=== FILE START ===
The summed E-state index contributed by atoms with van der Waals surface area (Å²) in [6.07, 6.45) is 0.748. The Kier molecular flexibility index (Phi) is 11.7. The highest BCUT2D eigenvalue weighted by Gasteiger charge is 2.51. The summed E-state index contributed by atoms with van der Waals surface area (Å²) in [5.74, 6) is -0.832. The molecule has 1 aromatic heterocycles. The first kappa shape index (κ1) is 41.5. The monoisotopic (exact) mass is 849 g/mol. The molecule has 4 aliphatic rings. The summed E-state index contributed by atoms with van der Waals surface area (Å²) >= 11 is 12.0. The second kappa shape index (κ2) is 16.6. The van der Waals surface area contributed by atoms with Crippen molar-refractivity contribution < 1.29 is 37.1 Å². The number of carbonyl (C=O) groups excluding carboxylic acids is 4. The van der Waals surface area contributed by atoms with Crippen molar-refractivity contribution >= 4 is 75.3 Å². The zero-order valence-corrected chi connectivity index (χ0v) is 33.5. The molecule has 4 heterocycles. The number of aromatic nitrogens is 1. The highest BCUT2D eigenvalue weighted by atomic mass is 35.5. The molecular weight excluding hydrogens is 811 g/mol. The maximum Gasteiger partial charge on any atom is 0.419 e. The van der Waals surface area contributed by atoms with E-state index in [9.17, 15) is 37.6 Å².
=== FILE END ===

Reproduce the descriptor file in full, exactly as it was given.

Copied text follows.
The summed E-state index contributed by atoms with van der Waals surface area (Å²) in [6.07, 6.45) is 0.748. The Kier molecular flexibility index (Phi) is 11.7. The highest BCUT2D eigenvalue weighted by Gasteiger charge is 2.51. The summed E-state index contributed by atoms with van der Waals surface area (Å²) in [5.74, 6) is -0.832. The molecule has 1 aromatic heterocycles. The first kappa shape index (κ1) is 41.5. The monoisotopic (exact) mass is 849 g/mol. The molecule has 4 aliphatic rings. The summed E-state index contributed by atoms with van der Waals surface area (Å²) >= 11 is 12.0. The second kappa shape index (κ2) is 16.6. The van der Waals surface area contributed by atoms with Crippen molar-refractivity contribution < 1.29 is 37.1 Å². The number of carbonyl (C=O) groups excluding carboxylic acids is 4. The van der Waals surface area contributed by atoms with Crippen molar-refractivity contribution >= 4 is 75.3 Å². The zero-order valence-corrected chi connectivity index (χ0v) is 33.5. The molecule has 4 heterocycles. The number of aromatic nitrogens is 1. The highest BCUT2D eigenvalue weighted by atomic mass is 35.5. The molecular weight excluding hydrogens is 811 g/mol. The maximum Gasteiger partial charge on any atom is 0.419 e. The van der Waals surface area contributed by atoms with E-state index in [9.17, 15) is 37.6 Å².